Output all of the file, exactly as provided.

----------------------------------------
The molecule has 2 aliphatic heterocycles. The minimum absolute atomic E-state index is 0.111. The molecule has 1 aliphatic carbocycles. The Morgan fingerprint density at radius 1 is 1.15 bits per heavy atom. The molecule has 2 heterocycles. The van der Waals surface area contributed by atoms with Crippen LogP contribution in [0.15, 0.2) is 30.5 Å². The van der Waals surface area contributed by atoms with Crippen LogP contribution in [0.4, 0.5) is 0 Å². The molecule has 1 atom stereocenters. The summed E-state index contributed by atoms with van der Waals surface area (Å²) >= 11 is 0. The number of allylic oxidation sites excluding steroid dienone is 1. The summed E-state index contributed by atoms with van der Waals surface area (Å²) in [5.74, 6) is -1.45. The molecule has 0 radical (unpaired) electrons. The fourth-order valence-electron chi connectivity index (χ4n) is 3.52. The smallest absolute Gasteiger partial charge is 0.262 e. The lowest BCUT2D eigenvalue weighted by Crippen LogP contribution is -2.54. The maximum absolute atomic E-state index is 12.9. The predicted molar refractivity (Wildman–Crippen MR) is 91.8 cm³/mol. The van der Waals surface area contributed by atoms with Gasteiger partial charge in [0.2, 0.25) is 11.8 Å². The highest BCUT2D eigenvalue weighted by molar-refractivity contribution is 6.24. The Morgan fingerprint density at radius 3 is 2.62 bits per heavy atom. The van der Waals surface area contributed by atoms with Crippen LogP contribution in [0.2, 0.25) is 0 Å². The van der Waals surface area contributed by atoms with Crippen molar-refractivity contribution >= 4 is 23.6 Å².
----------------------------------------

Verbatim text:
The molecule has 2 aliphatic heterocycles. The minimum absolute atomic E-state index is 0.111. The molecule has 1 aliphatic carbocycles. The Morgan fingerprint density at radius 1 is 1.15 bits per heavy atom. The molecule has 2 heterocycles. The van der Waals surface area contributed by atoms with Crippen LogP contribution in [0.15, 0.2) is 30.5 Å². The van der Waals surface area contributed by atoms with Crippen LogP contribution in [0.4, 0.5) is 0 Å². The molecule has 1 atom stereocenters. The summed E-state index contributed by atoms with van der Waals surface area (Å²) >= 11 is 0. The number of allylic oxidation sites excluding steroid dienone is 1. The summed E-state index contributed by atoms with van der Waals surface area (Å²) in [5.74, 6) is -1.45. The molecule has 0 radical (unpaired) electrons. The fourth-order valence-electron chi connectivity index (χ4n) is 3.52. The smallest absolute Gasteiger partial charge is 0.262 e. The lowest BCUT2D eigenvalue weighted by Crippen LogP contribution is -2.54. The maximum absolute atomic E-state index is 12.9. The predicted molar refractivity (Wildman–Crippen MR) is 91.8 cm³/mol. The van der Waals surface area contributed by atoms with Gasteiger partial charge in [0.2, 0.25) is 11.8 Å². The highest BCUT2D eigenvalue weighted by molar-refractivity contribution is 6.24. The Morgan fingerprint density at radius 3 is 2.62 bits per heavy atom. The van der Waals surface area contributed by atoms with Crippen LogP contribution in [0.2, 0.25) is 0 Å². The van der Waals surface area contributed by atoms with Crippen molar-refractivity contribution >= 4 is 23.6 Å².